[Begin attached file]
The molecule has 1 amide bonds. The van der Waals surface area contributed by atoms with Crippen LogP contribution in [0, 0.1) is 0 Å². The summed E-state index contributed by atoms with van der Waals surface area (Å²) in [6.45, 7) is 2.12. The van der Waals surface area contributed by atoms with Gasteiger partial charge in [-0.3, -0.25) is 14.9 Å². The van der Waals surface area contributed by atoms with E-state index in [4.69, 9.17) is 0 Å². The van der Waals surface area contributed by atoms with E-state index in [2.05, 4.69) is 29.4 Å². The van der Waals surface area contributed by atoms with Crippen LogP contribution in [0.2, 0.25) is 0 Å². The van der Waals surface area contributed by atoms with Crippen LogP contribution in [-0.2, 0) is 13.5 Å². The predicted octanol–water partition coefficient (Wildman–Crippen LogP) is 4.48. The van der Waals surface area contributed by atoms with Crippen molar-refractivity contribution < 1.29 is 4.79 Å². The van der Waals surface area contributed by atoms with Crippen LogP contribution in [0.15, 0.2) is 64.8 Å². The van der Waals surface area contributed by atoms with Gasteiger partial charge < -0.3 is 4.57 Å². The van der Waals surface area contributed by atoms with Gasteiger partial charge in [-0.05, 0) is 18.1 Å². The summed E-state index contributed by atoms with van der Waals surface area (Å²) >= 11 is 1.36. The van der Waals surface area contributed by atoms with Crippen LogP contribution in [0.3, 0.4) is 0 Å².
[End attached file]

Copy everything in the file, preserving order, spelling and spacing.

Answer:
The molecule has 1 amide bonds. The van der Waals surface area contributed by atoms with Crippen LogP contribution in [0, 0.1) is 0 Å². The summed E-state index contributed by atoms with van der Waals surface area (Å²) in [6.45, 7) is 2.12. The van der Waals surface area contributed by atoms with Gasteiger partial charge in [-0.3, -0.25) is 14.9 Å². The van der Waals surface area contributed by atoms with E-state index in [4.69, 9.17) is 0 Å². The van der Waals surface area contributed by atoms with E-state index in [2.05, 4.69) is 29.4 Å². The van der Waals surface area contributed by atoms with Crippen LogP contribution in [0.2, 0.25) is 0 Å². The van der Waals surface area contributed by atoms with Crippen LogP contribution in [-0.2, 0) is 13.5 Å². The predicted octanol–water partition coefficient (Wildman–Crippen LogP) is 4.48. The van der Waals surface area contributed by atoms with Crippen molar-refractivity contribution < 1.29 is 4.79 Å². The van der Waals surface area contributed by atoms with Crippen LogP contribution in [0.15, 0.2) is 64.8 Å². The van der Waals surface area contributed by atoms with Gasteiger partial charge < -0.3 is 4.57 Å². The van der Waals surface area contributed by atoms with Gasteiger partial charge in [-0.05, 0) is 18.1 Å². The summed E-state index contributed by atoms with van der Waals surface area (Å²) >= 11 is 1.36. The van der Waals surface area contributed by atoms with Crippen LogP contribution in [0.3, 0.4) is 0 Å².